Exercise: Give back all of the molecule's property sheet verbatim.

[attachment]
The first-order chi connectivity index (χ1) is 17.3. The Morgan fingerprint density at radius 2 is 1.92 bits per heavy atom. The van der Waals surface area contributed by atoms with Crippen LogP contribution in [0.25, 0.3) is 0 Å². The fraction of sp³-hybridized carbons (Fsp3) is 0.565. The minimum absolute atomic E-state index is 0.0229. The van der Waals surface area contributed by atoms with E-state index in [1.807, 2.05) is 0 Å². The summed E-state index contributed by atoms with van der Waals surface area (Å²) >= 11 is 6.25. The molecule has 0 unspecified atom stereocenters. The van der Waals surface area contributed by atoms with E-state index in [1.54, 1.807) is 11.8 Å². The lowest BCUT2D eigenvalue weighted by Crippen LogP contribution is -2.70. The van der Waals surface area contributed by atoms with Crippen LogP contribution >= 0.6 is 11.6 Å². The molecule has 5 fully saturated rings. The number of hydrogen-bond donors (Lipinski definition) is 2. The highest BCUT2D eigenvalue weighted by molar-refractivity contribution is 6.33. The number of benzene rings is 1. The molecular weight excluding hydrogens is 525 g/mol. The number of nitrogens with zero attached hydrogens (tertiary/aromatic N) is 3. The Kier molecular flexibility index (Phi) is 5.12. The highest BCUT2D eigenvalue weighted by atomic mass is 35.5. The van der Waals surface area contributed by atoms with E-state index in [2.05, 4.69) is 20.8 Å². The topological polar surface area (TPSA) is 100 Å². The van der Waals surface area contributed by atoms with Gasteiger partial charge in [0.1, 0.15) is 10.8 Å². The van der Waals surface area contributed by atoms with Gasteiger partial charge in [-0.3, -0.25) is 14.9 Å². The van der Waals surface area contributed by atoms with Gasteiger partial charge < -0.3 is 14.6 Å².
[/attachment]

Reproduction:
The first-order chi connectivity index (χ1) is 17.3. The Morgan fingerprint density at radius 2 is 1.92 bits per heavy atom. The van der Waals surface area contributed by atoms with Crippen LogP contribution in [0.25, 0.3) is 0 Å². The fraction of sp³-hybridized carbons (Fsp3) is 0.565. The minimum absolute atomic E-state index is 0.0229. The van der Waals surface area contributed by atoms with E-state index in [1.807, 2.05) is 0 Å². The summed E-state index contributed by atoms with van der Waals surface area (Å²) >= 11 is 6.25. The molecule has 0 unspecified atom stereocenters. The van der Waals surface area contributed by atoms with E-state index in [1.54, 1.807) is 11.8 Å². The lowest BCUT2D eigenvalue weighted by Crippen LogP contribution is -2.70. The van der Waals surface area contributed by atoms with Crippen LogP contribution >= 0.6 is 11.6 Å². The molecule has 5 fully saturated rings. The number of hydrogen-bond donors (Lipinski definition) is 2. The highest BCUT2D eigenvalue weighted by molar-refractivity contribution is 6.33. The number of benzene rings is 1. The molecular weight excluding hydrogens is 525 g/mol. The number of nitrogens with zero attached hydrogens (tertiary/aromatic N) is 3. The Kier molecular flexibility index (Phi) is 5.12. The highest BCUT2D eigenvalue weighted by atomic mass is 35.5. The van der Waals surface area contributed by atoms with E-state index in [2.05, 4.69) is 20.8 Å². The topological polar surface area (TPSA) is 100 Å². The van der Waals surface area contributed by atoms with Gasteiger partial charge in [0.1, 0.15) is 10.8 Å². The van der Waals surface area contributed by atoms with Gasteiger partial charge in [-0.3, -0.25) is 14.9 Å². The van der Waals surface area contributed by atoms with Gasteiger partial charge < -0.3 is 14.6 Å².